Other junior doctors had been pinning their remaining hopes on an ongoing legal challenge to the imposition of the contract by the group, Justice for Health, which is independent of the BMA, whose case was heard at the Royal Courts of Justice. However, on September 28 came the announcement that the court had rejected the move to have the new contract overturned. The judge was not persuaded that Hunt had acted outside his powers as secretary of state - although, interestingly, he ruled that Hunt had no right to impose it on local trusts.

So what happens next? In particular, where does all this leave trainees in obstetrics and gynaecology, for whom the new contract imposition is scheduled for October 5, the earliest of the planned implementation dates? They now seem to have very few avenues left to fight it. Some have proposed that we agree to ignore the new contract and continue working to the old rotas instead, but this would require an unlikely level of organisation and solidarity among juniors, given the uncertainty it would create in future salary levels and in meeting new training requirements.

It would also be severely hampered by the many existing ‘rota gaps’ - where there are simply not enough junior doctors employed to fully cover departments at the times required - a massive problem in itself that the new contract does nothing to attempt to remedy. The threat of mass resignation - a further suggested ‘strategy’ - would suffer similar problems, to say the least.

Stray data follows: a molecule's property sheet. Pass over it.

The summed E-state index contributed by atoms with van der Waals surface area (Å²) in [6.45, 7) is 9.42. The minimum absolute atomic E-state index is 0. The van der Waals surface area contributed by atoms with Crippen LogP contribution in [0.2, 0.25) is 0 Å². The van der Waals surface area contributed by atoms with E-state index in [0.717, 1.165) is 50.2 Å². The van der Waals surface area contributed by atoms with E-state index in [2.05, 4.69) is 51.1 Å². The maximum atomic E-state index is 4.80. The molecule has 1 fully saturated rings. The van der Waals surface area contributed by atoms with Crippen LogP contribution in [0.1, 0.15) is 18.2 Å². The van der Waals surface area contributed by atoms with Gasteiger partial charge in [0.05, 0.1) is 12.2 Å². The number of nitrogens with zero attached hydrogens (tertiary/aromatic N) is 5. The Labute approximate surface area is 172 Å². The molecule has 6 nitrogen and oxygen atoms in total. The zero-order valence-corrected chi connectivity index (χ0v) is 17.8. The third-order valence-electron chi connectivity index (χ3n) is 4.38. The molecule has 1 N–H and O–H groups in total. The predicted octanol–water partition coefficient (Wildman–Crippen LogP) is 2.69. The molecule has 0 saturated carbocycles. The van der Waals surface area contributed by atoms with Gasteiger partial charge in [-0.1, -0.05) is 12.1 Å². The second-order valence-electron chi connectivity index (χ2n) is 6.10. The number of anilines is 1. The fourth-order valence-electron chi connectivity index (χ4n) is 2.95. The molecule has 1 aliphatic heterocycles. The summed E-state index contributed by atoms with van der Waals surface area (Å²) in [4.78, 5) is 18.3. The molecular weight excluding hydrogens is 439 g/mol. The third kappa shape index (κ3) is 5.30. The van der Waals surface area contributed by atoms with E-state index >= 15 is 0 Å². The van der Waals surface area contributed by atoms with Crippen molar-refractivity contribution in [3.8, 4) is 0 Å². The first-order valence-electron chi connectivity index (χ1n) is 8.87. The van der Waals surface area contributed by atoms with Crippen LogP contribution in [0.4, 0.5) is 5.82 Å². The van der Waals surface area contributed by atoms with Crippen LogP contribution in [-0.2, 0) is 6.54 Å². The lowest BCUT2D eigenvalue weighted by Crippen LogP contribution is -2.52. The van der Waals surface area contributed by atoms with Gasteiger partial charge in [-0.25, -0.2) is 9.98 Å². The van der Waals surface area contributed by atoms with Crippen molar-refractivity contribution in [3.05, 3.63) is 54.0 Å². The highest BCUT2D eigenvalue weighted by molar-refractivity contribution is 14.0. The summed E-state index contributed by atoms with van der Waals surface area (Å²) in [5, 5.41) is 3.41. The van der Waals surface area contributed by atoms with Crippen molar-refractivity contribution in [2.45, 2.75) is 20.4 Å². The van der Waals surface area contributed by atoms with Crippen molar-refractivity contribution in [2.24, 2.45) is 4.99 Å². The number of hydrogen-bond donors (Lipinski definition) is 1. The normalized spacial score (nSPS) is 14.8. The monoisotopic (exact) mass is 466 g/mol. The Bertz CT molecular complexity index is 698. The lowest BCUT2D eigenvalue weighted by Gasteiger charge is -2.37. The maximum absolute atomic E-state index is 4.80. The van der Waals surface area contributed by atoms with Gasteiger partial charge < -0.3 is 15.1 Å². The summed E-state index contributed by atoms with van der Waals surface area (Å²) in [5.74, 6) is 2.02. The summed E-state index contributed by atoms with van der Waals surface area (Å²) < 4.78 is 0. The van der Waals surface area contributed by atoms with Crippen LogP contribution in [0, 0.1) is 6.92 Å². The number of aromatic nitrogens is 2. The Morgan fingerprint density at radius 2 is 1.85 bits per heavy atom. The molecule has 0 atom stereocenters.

Ultimately, the decision to cancel the forthcoming strikes is a signal to the government that junior doctors can be cowed into submission if put under enough pressure. It also paves the way for further renegotiation of other healthworkers’ contracts, with the imposition of similarly unsatisfactory terms and conditions, including increased unsocial hours for poor remuneration. Consultant doctors are next in line, with nurses, radiologists, physiotherapists and others soon to follow, as laid out in the department of health’s ‘Agenda for Change’ plans.

A move towards solidarity with other public-sector workers is encouraging, but firm plans are needed to take the campaign forward. Unfortunately this is looking increasingly unlikely to come from the BMA. For the sake of all health sector employees, as well as for the future of the NHS, we cannot allow the fight to die with this decision.